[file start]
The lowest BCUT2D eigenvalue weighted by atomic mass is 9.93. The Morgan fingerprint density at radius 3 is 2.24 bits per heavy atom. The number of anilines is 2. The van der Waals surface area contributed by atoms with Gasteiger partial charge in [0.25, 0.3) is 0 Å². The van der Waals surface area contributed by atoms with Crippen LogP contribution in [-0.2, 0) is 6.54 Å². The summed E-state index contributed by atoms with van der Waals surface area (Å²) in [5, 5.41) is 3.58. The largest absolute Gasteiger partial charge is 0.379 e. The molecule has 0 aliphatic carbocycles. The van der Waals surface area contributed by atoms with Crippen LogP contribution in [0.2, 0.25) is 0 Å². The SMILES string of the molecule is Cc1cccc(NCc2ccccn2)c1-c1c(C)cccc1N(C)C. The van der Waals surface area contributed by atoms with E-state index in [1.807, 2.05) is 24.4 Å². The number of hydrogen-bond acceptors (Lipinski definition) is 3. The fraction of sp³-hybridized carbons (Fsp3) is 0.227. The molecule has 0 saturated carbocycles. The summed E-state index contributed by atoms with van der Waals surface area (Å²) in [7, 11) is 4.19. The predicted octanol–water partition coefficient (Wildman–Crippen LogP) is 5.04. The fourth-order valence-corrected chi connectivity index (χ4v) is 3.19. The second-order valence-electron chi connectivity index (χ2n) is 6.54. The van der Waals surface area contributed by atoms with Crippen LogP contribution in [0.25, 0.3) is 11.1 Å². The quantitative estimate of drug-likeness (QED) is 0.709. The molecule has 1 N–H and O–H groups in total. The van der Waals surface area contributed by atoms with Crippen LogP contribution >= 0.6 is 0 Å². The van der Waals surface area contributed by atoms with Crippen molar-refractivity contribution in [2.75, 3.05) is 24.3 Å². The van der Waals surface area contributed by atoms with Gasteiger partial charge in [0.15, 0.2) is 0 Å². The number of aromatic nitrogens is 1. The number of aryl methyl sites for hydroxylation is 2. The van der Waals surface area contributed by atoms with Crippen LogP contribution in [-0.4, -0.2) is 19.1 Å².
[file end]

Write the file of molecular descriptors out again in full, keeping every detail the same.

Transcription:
The lowest BCUT2D eigenvalue weighted by atomic mass is 9.93. The Morgan fingerprint density at radius 3 is 2.24 bits per heavy atom. The number of anilines is 2. The van der Waals surface area contributed by atoms with Gasteiger partial charge in [0.25, 0.3) is 0 Å². The van der Waals surface area contributed by atoms with Crippen LogP contribution in [-0.2, 0) is 6.54 Å². The summed E-state index contributed by atoms with van der Waals surface area (Å²) in [5, 5.41) is 3.58. The largest absolute Gasteiger partial charge is 0.379 e. The molecule has 0 aliphatic carbocycles. The van der Waals surface area contributed by atoms with Crippen LogP contribution in [0.2, 0.25) is 0 Å². The SMILES string of the molecule is Cc1cccc(NCc2ccccn2)c1-c1c(C)cccc1N(C)C. The van der Waals surface area contributed by atoms with E-state index in [1.807, 2.05) is 24.4 Å². The number of hydrogen-bond acceptors (Lipinski definition) is 3. The fraction of sp³-hybridized carbons (Fsp3) is 0.227. The molecule has 0 saturated carbocycles. The summed E-state index contributed by atoms with van der Waals surface area (Å²) in [7, 11) is 4.19. The predicted octanol–water partition coefficient (Wildman–Crippen LogP) is 5.04. The fourth-order valence-corrected chi connectivity index (χ4v) is 3.19. The second-order valence-electron chi connectivity index (χ2n) is 6.54. The van der Waals surface area contributed by atoms with Crippen LogP contribution in [0.25, 0.3) is 11.1 Å². The quantitative estimate of drug-likeness (QED) is 0.709. The molecule has 1 N–H and O–H groups in total. The van der Waals surface area contributed by atoms with Crippen LogP contribution >= 0.6 is 0 Å². The van der Waals surface area contributed by atoms with Crippen molar-refractivity contribution in [2.75, 3.05) is 24.3 Å². The van der Waals surface area contributed by atoms with Gasteiger partial charge in [0.15, 0.2) is 0 Å². The number of aromatic nitrogens is 1. The number of aryl methyl sites for hydroxylation is 2. The van der Waals surface area contributed by atoms with Crippen LogP contribution in [-0.4, -0.2) is 19.1 Å².